I Have Misplaced My Pants said...

You should have your tagging set to require your approval before the tag is active. This is how everyone in my family has theirs set up.

Brando said...

Somewhat related, but I tried convincing my office to adopt a radical records retention policy by having all our communications done by snapchat. Sure, it'd suck if you needed a document from more than twenty seconds ago, but what a space saver.

Rockport Conservative said...

This says a lot about what is happening to me. Do you mind if I share it on Facebook? Won't do it without your permission and will just say "from a blog post I read" if you do not want your name attached.

Lem said...

Megyn Kelly: What I find odd in Hollywood is that they didn’t like Trump b/c he was a bully, but if you were for Trump you got bullied.

Achilles said...

rhhardin said...
The Althouse outrage sound is familiar, though.

You never know what will set it off; a new Althouse thing is discovered.


Just don't request civility.

Birches said...

I hate the tagging too.

I try and remain as apolitical as possible on fb, though sometimes I can't resist a comment when someone is really living in a fantasyland. I'm surprised at how many people get offended when they get a minuscule amount of pushback on their political hot takes.

mikee said...

What happens when more and more people find out their Facebook accounts are not made as much for their own use, but instead are designed for the use of other people, corporations, and groups?

If you have a Facebook account, you are part of the product of Facebook, not a customer.

khesanh0802 said...

@mikee I am not a Facebooker, but I think you struck right to the heart of the problem. Go on Facebook and it seems you are nothing but a tool for someone else to make money with. That is not an attractive reason for giving up what little privacy I have.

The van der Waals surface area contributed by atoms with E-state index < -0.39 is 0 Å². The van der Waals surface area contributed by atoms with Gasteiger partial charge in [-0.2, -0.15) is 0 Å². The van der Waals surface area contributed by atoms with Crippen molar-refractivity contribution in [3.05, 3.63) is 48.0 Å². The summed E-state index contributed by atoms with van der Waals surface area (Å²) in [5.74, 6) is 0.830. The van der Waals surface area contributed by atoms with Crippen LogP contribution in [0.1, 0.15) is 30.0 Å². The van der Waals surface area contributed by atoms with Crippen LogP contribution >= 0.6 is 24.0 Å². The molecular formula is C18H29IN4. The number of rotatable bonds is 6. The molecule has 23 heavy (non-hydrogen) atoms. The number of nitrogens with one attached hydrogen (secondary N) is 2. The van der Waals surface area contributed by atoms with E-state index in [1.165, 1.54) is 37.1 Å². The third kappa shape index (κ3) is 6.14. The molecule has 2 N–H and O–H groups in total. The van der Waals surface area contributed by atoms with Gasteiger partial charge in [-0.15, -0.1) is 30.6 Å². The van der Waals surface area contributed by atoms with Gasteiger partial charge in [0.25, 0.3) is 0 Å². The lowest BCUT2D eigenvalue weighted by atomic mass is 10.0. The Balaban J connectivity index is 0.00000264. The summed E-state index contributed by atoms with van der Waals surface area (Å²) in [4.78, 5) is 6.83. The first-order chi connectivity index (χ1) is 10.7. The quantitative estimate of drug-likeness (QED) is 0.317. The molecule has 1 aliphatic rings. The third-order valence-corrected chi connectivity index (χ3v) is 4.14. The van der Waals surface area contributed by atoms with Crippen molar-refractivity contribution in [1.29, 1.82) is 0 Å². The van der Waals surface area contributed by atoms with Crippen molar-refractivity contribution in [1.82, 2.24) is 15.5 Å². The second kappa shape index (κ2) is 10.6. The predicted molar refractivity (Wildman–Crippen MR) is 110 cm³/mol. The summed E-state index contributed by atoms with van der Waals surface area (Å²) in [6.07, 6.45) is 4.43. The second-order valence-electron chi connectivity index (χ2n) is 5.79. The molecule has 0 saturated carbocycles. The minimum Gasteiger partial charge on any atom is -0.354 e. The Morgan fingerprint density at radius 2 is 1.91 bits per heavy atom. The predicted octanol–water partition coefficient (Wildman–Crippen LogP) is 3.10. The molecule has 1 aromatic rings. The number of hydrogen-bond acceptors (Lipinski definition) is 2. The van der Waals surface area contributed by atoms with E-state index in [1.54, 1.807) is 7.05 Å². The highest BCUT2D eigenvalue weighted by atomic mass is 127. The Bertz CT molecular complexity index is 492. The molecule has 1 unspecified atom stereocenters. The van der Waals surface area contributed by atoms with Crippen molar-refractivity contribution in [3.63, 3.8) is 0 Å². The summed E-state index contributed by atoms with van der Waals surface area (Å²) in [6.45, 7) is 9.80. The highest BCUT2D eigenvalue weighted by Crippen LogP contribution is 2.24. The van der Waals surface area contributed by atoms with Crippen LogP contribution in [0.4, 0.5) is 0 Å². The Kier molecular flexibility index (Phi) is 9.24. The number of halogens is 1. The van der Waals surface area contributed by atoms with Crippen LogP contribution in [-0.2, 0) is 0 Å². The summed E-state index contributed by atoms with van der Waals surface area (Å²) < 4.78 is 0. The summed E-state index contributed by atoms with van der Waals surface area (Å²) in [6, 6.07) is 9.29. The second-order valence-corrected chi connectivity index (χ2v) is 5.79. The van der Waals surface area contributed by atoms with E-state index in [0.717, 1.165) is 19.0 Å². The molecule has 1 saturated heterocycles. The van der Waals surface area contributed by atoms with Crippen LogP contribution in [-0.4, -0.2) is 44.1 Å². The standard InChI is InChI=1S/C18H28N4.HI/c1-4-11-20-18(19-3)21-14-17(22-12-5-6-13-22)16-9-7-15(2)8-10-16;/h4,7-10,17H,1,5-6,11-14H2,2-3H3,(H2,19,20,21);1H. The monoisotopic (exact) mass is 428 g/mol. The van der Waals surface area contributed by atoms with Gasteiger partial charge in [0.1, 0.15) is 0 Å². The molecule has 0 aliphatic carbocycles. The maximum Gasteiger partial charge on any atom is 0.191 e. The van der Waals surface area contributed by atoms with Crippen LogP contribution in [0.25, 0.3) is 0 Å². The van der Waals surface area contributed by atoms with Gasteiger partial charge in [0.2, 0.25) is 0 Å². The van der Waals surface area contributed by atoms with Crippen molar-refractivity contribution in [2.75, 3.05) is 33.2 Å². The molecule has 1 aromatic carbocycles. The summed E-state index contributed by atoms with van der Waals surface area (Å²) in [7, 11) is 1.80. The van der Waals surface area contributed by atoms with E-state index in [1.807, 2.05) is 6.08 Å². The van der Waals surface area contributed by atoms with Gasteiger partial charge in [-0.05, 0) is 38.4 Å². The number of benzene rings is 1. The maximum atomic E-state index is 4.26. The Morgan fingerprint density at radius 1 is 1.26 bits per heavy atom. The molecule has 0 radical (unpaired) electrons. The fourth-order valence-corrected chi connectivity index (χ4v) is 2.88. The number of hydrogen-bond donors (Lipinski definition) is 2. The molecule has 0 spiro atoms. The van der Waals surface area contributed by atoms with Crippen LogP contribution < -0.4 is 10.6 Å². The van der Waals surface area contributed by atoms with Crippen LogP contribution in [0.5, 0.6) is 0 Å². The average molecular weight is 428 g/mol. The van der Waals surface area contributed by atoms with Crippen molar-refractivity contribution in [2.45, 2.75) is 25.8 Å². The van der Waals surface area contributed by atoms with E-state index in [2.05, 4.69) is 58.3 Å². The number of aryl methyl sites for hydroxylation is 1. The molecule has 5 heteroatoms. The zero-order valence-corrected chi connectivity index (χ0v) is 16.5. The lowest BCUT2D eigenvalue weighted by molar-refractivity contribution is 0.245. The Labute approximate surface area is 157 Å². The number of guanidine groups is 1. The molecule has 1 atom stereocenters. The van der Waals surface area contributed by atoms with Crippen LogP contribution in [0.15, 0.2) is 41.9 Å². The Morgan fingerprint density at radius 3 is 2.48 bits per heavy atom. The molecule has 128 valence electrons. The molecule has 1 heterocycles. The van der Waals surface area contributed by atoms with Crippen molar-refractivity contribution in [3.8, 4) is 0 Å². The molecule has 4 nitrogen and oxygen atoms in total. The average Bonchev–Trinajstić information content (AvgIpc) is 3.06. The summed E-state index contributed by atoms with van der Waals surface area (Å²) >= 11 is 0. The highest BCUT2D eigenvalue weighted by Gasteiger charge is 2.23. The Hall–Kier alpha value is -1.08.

Paddy O said...

I'm happy Google provides us a free space to hang out and share unsolicited comments with each other. Feel free to click the Amazon link on the sidebar for all your holiday shopping needs!

Paddy O said...

That there is a difference between public and blog Althouse has long been established and worth respecting.

I don't think Facebook is a free-speech zone, it's a way of connecting and sharing with others, more like a constant reunion. I have a lot of people hidden, because I don't need to see their daily goings on, and with Facebook Purity extension, I don't see ads, etc.

Which also means it's entirely acceptable just to delete posts or comments that clutter up a page. You can block people and as well as hide them.

It is easier to do this than try to manage everyone's social media faux pas or bullying.

surfed said...

This summer living in Nova Scotia I was bored and tried a Facebook experiment. I de-friended everybody. 750+ people. Then I sat back and waited to see how many people came looking for me. The answer is about 70 - 10% more or less. It made for a much more user friendly experience. I recommend it.

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jaydub said...

Several months ago I got tired of the deluge of political propaganda that was flooding my FB page, so I notified my FB friends that I would "unfollow" until after the election anyone who caused unsolicited political postings to appear on my account. As events transpired I ended up unfollowing about 20 people, pretty evenly split among the left side and the right side, and including my wife :). A week after the election I again "followed" those folks. All but two of them had pretty much moved on from the election, at least as far as the FB posts went, except for two rabid lefties (a sister-in-law and a peacenik/LBGT activist) who were still spraying spittal over Trump. So, I linked to that Scott Alexander article about "crying wolf" and merely said I found it worth reading, whereupon both of these lefties immediately unfriended me. I think unfollowing for a period is an approach worth emulating as it probably saved 18 (sorta) friendships by probably keeping them from enraging me and me from enraging them. I hadn't expected the side benefit of getting rid of the truly obnoxious ones without having to unfriend anyone, myself. It worked out so well I'm going to do this again for the next midterms.